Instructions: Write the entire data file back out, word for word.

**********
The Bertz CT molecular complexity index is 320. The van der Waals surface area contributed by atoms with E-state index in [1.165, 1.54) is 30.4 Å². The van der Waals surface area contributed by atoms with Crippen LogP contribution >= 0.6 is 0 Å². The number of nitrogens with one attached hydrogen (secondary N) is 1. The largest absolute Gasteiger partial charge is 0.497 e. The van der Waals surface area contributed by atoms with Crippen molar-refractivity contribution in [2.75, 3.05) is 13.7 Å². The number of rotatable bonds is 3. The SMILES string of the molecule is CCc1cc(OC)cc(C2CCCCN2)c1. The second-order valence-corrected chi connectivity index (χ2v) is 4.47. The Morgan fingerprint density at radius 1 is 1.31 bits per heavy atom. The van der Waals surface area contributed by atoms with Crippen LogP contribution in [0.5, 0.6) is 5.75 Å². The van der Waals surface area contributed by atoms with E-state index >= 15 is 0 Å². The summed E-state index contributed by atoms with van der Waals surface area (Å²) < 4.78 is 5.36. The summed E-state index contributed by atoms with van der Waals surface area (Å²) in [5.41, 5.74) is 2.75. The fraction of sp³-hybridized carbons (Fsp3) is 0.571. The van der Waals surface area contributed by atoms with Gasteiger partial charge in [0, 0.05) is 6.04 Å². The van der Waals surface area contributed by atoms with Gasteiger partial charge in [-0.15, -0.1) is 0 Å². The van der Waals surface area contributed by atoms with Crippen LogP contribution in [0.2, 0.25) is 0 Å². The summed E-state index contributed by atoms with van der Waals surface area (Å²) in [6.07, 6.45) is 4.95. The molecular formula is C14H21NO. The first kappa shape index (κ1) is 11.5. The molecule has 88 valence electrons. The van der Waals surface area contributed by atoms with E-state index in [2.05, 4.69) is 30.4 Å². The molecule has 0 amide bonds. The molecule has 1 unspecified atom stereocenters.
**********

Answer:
The Bertz CT molecular complexity index is 320. The van der Waals surface area contributed by atoms with E-state index in [1.165, 1.54) is 30.4 Å². The van der Waals surface area contributed by atoms with Crippen LogP contribution >= 0.6 is 0 Å². The number of nitrogens with one attached hydrogen (secondary N) is 1. The largest absolute Gasteiger partial charge is 0.497 e. The van der Waals surface area contributed by atoms with Crippen molar-refractivity contribution in [2.75, 3.05) is 13.7 Å². The number of rotatable bonds is 3. The SMILES string of the molecule is CCc1cc(OC)cc(C2CCCCN2)c1. The second-order valence-corrected chi connectivity index (χ2v) is 4.47. The Morgan fingerprint density at radius 1 is 1.31 bits per heavy atom. The van der Waals surface area contributed by atoms with Crippen LogP contribution in [0.5, 0.6) is 5.75 Å². The van der Waals surface area contributed by atoms with E-state index >= 15 is 0 Å². The summed E-state index contributed by atoms with van der Waals surface area (Å²) < 4.78 is 5.36. The summed E-state index contributed by atoms with van der Waals surface area (Å²) in [5.41, 5.74) is 2.75. The fraction of sp³-hybridized carbons (Fsp3) is 0.571. The van der Waals surface area contributed by atoms with Gasteiger partial charge in [0, 0.05) is 6.04 Å². The van der Waals surface area contributed by atoms with Gasteiger partial charge in [-0.15, -0.1) is 0 Å². The van der Waals surface area contributed by atoms with Crippen LogP contribution in [0.2, 0.25) is 0 Å². The summed E-state index contributed by atoms with van der Waals surface area (Å²) in [6.07, 6.45) is 4.95. The molecular formula is C14H21NO. The first kappa shape index (κ1) is 11.5. The molecule has 88 valence electrons. The van der Waals surface area contributed by atoms with E-state index in [2.05, 4.69) is 30.4 Å². The molecule has 0 amide bonds. The molecule has 1 unspecified atom stereocenters.